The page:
IV. LEGISLATIVE RECOMMENDATIONS
Forty years after the ADEA’s enactment, age discrimination continues to impede the achievement of equal treatment for older persons in the work place. ADEA charges filed with the EEOC in FY 2008 jumped more by more than 28% from the previous year to 24,582, which is significantly more charges than in any of the past 15 years. See www.eeoc.gov/stats/charges.html.
One explanation for ageism’s perseverance may be that historically society has perceived age discrimination as more of an economics issue than a question of fundamental civil rights. Ageism has been viewed as different from and less serious than racism or sexism in the work place. This perception has relegated the ADEA to second class status amongst the country’s civil rights statutes.
One of the most disturbing examples of this trend is a case challenging a reduction-in-force where the vice president in charge of layoff decisions had commented, “there comes a time when we have to make way for younger people.” Birkbeck v. Marvel Lighting Corp., 30 F.3d 507, 512 (4th Cir. 1994). In debating the relevance of the statement to the age discrimination claim, the court began by noting that because the comment had been made a couple of years prior to the reduction-inforce, it could not be used as evidence. But then, the court went on to say that the statement “reflects no more than a fact of life and as such is merely a ‘truism’ that carries with it no disparaging undertones. Moreover, statements about age may well not carry the same animus as those about race or gender. Unlike race or gender differences, age does not create a true we/they situation – barring unfortunate events, everyone will enter the protected age group at some point in their lives. . . . [The vice president’s] remark should be seen for the non-actionable reflection on generational passage that it was.” Id.
Numerous courts have favorably cited this decision and agreed with its premise. Yet, the ADEA was enacted because Congress determined that there is no time when an older person must make way for a younger person in the work place because of age. The premise of the ADEA is that each individual has the right to remain a productive member of society and to be judged based on his or her individual abilities and contributions to their profession and community, not based on their age. Less capable and productive workers may need to make way for more capable and more productive workers. But, the ADEA makes it clear that older workers need not make way for younger workers simply because they are older.
In light of the aging of the workforce and the pervasiveness of age discrimination in the workplace in the 21st century, the question arises whether the ADEA can adequately address these challenges.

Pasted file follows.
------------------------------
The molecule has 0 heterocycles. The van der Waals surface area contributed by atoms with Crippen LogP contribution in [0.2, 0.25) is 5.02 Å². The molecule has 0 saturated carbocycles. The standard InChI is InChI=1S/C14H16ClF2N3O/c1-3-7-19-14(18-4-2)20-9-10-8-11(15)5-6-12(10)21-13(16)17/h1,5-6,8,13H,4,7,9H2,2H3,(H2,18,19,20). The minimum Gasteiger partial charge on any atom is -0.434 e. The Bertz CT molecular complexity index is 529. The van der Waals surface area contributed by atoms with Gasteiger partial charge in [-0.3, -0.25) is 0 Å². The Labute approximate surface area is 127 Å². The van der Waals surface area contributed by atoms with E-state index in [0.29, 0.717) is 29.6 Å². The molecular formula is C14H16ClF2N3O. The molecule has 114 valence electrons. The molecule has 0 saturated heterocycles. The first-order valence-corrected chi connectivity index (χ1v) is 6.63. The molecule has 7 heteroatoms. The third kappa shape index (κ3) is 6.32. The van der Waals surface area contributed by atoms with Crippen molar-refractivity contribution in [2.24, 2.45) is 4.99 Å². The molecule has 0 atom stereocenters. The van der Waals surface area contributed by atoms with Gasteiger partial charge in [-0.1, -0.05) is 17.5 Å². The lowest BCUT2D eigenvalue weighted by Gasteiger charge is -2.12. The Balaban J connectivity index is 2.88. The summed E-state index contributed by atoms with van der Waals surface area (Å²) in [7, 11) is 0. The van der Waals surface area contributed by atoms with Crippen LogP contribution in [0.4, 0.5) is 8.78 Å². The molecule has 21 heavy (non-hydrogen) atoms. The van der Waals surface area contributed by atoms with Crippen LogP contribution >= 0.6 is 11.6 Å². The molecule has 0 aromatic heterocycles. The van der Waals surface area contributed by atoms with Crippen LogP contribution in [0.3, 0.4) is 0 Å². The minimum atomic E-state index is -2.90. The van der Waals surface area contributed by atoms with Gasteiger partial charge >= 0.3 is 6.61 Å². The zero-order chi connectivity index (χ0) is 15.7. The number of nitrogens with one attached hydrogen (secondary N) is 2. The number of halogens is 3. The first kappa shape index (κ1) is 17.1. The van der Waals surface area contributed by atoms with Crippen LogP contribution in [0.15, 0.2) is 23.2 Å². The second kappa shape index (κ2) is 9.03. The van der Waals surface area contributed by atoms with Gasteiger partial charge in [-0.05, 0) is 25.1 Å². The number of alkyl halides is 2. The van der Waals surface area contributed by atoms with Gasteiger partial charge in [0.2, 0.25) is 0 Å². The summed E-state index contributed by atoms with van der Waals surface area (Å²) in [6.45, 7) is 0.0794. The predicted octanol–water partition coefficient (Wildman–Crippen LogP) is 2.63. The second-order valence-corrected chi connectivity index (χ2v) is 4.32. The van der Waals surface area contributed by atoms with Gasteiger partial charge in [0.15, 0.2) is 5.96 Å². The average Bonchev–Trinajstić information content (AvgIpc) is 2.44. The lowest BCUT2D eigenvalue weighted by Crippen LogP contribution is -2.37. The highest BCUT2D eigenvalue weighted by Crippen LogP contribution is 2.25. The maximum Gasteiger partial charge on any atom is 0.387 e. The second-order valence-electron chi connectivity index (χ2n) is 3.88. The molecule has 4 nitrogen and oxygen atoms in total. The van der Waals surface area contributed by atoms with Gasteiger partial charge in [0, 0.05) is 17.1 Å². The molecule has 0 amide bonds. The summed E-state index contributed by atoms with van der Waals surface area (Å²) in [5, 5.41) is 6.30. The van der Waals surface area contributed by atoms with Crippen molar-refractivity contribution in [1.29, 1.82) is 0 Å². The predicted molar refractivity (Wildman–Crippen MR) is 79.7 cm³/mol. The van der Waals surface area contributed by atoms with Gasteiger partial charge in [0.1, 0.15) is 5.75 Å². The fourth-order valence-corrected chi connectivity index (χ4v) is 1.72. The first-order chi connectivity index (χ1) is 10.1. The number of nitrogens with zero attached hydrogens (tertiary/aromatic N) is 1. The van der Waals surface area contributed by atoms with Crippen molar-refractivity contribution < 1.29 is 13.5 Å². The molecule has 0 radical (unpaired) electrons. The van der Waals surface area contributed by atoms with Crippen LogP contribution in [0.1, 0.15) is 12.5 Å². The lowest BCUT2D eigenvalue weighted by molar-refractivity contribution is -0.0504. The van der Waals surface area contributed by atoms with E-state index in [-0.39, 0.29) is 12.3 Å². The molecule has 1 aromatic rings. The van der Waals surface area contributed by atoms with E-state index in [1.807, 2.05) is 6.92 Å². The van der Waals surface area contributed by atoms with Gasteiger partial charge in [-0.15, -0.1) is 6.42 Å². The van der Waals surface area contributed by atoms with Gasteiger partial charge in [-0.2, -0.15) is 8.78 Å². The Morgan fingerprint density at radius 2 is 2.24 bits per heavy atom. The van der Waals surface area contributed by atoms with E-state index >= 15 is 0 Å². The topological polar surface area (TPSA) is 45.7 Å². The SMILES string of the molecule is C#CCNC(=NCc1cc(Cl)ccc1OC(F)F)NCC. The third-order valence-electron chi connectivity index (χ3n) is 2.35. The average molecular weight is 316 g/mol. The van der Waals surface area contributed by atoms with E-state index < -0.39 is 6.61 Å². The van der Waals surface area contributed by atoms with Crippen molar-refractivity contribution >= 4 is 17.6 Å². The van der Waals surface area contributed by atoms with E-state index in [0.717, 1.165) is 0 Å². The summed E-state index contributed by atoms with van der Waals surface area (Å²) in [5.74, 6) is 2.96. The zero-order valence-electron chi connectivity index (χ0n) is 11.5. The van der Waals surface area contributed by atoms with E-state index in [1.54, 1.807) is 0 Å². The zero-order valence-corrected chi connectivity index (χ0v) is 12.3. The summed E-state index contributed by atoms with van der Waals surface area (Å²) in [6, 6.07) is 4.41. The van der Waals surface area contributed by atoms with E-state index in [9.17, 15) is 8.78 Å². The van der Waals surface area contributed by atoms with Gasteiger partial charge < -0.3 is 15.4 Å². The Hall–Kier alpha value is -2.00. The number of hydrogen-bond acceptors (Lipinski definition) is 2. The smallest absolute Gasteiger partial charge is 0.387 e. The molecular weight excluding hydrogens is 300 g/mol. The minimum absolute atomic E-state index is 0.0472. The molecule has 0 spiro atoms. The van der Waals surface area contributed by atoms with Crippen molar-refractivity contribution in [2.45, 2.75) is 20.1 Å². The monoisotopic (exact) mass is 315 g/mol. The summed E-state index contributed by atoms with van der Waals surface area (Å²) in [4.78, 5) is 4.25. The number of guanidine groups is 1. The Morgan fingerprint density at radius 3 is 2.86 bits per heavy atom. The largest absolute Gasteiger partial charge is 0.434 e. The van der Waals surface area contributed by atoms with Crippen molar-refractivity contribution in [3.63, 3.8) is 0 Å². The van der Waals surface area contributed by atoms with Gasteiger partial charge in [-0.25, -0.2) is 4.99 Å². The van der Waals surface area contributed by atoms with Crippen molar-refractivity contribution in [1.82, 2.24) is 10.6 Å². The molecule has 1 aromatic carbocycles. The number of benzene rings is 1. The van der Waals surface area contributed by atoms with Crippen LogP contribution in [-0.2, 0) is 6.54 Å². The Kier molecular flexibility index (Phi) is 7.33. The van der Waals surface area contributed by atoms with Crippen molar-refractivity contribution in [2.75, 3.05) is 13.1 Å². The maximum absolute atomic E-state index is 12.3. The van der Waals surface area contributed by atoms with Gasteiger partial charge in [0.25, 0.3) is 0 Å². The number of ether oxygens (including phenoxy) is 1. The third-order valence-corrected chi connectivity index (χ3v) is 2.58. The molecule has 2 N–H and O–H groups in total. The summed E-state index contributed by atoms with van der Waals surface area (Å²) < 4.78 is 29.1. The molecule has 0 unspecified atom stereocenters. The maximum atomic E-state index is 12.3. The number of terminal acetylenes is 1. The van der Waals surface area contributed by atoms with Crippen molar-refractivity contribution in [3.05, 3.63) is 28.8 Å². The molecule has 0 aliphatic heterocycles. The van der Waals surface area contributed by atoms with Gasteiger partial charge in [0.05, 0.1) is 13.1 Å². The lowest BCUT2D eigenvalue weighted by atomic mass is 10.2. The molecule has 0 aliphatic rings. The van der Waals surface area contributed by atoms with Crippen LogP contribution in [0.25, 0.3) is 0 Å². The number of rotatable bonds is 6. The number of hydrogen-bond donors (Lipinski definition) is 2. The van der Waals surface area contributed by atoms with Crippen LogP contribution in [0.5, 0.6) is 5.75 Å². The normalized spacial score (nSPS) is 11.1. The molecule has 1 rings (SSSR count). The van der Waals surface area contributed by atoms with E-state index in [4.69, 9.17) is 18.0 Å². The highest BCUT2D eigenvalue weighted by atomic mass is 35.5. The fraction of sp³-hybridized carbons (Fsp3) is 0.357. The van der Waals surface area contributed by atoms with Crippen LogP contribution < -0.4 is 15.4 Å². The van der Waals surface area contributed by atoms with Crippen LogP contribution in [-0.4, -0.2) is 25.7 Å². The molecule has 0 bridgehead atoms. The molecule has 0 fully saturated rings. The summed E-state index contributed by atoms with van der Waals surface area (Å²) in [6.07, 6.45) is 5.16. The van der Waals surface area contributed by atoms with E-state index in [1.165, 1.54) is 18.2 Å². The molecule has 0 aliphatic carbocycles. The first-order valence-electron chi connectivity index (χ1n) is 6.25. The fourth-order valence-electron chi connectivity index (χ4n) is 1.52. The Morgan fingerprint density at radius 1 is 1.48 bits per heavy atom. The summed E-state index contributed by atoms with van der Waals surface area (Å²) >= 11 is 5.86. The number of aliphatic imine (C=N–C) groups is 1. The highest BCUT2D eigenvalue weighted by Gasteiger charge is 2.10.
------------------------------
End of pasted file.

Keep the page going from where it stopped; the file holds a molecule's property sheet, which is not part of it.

Many of the differences between Title VII and the ADEA result from Congress’ initial design to not include age in Title VII of the Civil Rights Act of 1964 and to rely on the procedural and remedial structure from the Fair Labor Standards Act of 1938, 29 U.S.C. § 201 et seq. (“FLSA”). The primary reason Congress gave for not including age in Title VII was the need to study the problem. The primary reason Congress gave for adopting the FLSA’s procedures and remedies was to insure effective enforcement of the new statute (in 1967) by the Department of Labor, which enforced the FLSA, rather than adding to the enforcement burden of the EEOC which had just been created to enforce Title VII. Recognizing that enforcement of the ADEA properly belonged with enforcement of Title VII, Congress transferred enforcement authority for the ADEA from DOL to EEOC in 1979. Yet Congress did not change the procedural or remedial differences between the ADEA and Title VII.
The ADEA was supposed to reflect a national commitment to combat age discrimination, at a time when many states did not have laws prohibiting age discrimination. Forty years later, most of the states not only have age discrimination laws, the state laws include age within their anti-discrimination law, so that age discrimination enforcement is not viewed as less serious than other forms of discrimination at the state level. And many state civil rights laws provide better remedies and stronger enforcement than the federal ADEA.
It is time for Congress to act boldly to erase the differences between the ADEA and Title VII created by the Supreme Court’s decisions and the Court’s denigration of age discrimination. It is also time for Congress to undo the different treatment between age and other forms of discrimination which it created when it enacted the ADEA as separate from Title VII, and in failing to amend the ADEA when it amended Title VII.
Congress should enact legislation that eliminates the differences between the ADEA and Title VII, to:
A comprehensive and concerted effort is needed to recognize that age discrimination is as debilitating to the individual and as harmful to society as other forms of discrimination. Most importantly, older workers, employers, and society must internalize and practice the principle that individuals must be judged based on ability, not age – without exception. The outdated explanations and rationalizations for the different views and treatment of ageism compared to other forms of discrimination are increasingly difficult to justify in the 21st century. It is time for a new age.